The varicella-zoster virus is a type of herpes virus that causes chickenpox (varicella) and shingles (zoster). Anyone who contracts the virus will experience chickenpox, with shingles possibly occurring decades later. Only people who’ve had chickenpox can develop shingles.
The risk of getting shingles increases as we get older, especially after age 50. Part of the reason for this is that our immune system weakens with age.
The possibility of developing shingles greatly increases if HIV has affected a person’s immune system.
The most obvious symptom of shingles is a rash that usually winds around one side of the back and chest.
Some people start to feel a tingling sensation or pain several days before the rash appears. It begins with a few red bumps. Over the course of three to five days, many more bumps form.
The bumps fill with fluid and turn into blisters, or lesions. The rash may sting, burn, or itch. It can become very painful.
After a few days, the blisters begin to dry out and form a crust. These scabs usually start to fall off in about a week. The whole process can take from two to four weeks. After the scabs fall off, subtle color changes may be visible on the skin. Sometimes the blisters leave scars.
Some people experience lingering pain after the rash clears up. This is a condition known as postherpetic neuralgia. It can last several months, though in rare cases the pain remains for years.
Other symptoms include fever, nausea, and diarrhea. Shingles can also occur around the eye, which can be quite painful and may result in eye damage.
For symptoms of shingles, see a healthcare provider right away. Prompt treatment can cut down on the risk of serious complications.
After a person recovers from chickenpox, the virus remains inactive, or dormant, in their body. The immune system works to keep it that way. Years later, usually when that person is over age 50, the virus can become active again. The cause of this isn’t clear, but the result is shingles.
Having a weakened immune system can increase the chances of developing shingles at a younger age. Shingles can recur multiple times.
What if a person has never had chickenpox or the vaccine for it?
Shingles doesn’t spread from one person to another. And those who’ve never had chickenpox or received the chickenpox vaccine can’t get shingles.
The varicella-zoster virus that causes shingles can be transmitted, however. Those who don’t have the virus can contract it from exposure to active shingles blisters, and then develop chickenpox as a result.
Following are a few precautions to take to reduce risk of contracting the varicella-zoster virus:
- Try to avoid exposure to people with chickenpox or shingles.
- Be especially careful to avoid direct contact with the rash.
- Ask a healthcare provider about getting the vaccine.
There are two shingles vaccines available. The newest vaccine contains inactivated virus, which won’t cause a shingles infection and so can be given to people whose immune system is severely compromised. The older vaccine contains live virus and may not be safe in this case.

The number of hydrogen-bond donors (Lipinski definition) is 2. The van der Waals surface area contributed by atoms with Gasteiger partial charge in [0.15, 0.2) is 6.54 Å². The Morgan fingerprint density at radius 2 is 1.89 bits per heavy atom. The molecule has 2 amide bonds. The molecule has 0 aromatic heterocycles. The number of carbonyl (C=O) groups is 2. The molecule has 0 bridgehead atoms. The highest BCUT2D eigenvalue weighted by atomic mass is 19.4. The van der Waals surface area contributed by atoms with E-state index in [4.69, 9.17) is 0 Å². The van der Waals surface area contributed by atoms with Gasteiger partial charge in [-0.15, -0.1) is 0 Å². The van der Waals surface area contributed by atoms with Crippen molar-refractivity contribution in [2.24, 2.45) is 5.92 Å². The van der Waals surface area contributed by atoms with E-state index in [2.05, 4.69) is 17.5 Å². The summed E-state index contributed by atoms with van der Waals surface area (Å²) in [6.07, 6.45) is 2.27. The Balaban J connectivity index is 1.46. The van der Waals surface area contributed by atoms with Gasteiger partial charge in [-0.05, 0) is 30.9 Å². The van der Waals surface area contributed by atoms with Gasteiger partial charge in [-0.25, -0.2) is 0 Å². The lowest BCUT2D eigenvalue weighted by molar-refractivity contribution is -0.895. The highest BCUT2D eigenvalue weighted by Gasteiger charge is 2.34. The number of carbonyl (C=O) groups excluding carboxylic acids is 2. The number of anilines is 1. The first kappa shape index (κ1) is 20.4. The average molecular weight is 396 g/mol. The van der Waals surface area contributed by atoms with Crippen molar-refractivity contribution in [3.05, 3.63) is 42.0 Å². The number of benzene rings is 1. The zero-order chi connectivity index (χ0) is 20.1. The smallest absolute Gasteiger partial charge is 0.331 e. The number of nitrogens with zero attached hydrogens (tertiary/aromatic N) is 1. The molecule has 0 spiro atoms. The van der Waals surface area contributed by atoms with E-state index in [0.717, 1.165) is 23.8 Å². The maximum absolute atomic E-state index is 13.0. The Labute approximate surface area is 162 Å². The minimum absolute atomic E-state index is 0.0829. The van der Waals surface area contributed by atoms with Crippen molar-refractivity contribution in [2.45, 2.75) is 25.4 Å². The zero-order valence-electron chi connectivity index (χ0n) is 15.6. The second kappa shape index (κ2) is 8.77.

Consult a healthcare provider to find out if they recommend getting vaccinated against shingles.
Those with HIV might get a more severe case of shingles and are also at increased risk of complications.
Skin lesions may last longer and are more likely to leave scars. Take care to keep skin clean and avoid exposure to germs. Skin lesions are susceptible to bacterial infection.
Most of the time, the shingles rash appears on the trunk of the body.
In some people, the rash spreads out over a much larger area. This is called disseminated zoster, and it’s much more likely to happen in those with weakened immune systems. Other symptoms of disseminated zoster may include a headache and light sensitivity.
Severe cases may require hospitalization, especially for those who have HIV.
Postherpetic neuralgia can last for months or even years.
The risk of persistent, chronic shingles is higher in people with HIV. Anyone with HIV who suspects they have shingles should see their healthcare provider for prompt treatment.
Most of the time, a healthcare provider can diagnose shingles by performing a physical exam, including an examination of the eyes to see if they’ve been affected.
Shingles may be harder to diagnose shingles if the rash is spread out over a large portion of the body or has an unusual appearance. If that’s the case, the healthcare provider can take skin samples from a lesion and send them to a lab for cultures or microscopic analysis.
Treatment for shingles is the same regardless of whether a person has HIV. Treatment includes the following:
- getting started on an antiviral medication as quickly as possible to ease symptoms and potentially shorten the duration of the illness
- taking an over-the-counter (OTC) or prescription pain reliever, depending on how severe the pain is
- using an OTC lotion to relieve itching, being sure to avoid lotions that contain cortisone
- applying a cool compress
Eye drops that contain corticosteroids can treat inflammation in cases of shingles of the eye.
Lesions that seem infected should be examined by a healthcare provider right away.
For people living with HIV, shingles can be more serious and take longer to recover from. However, most people with HIV recover from shingles without serious long-term complications.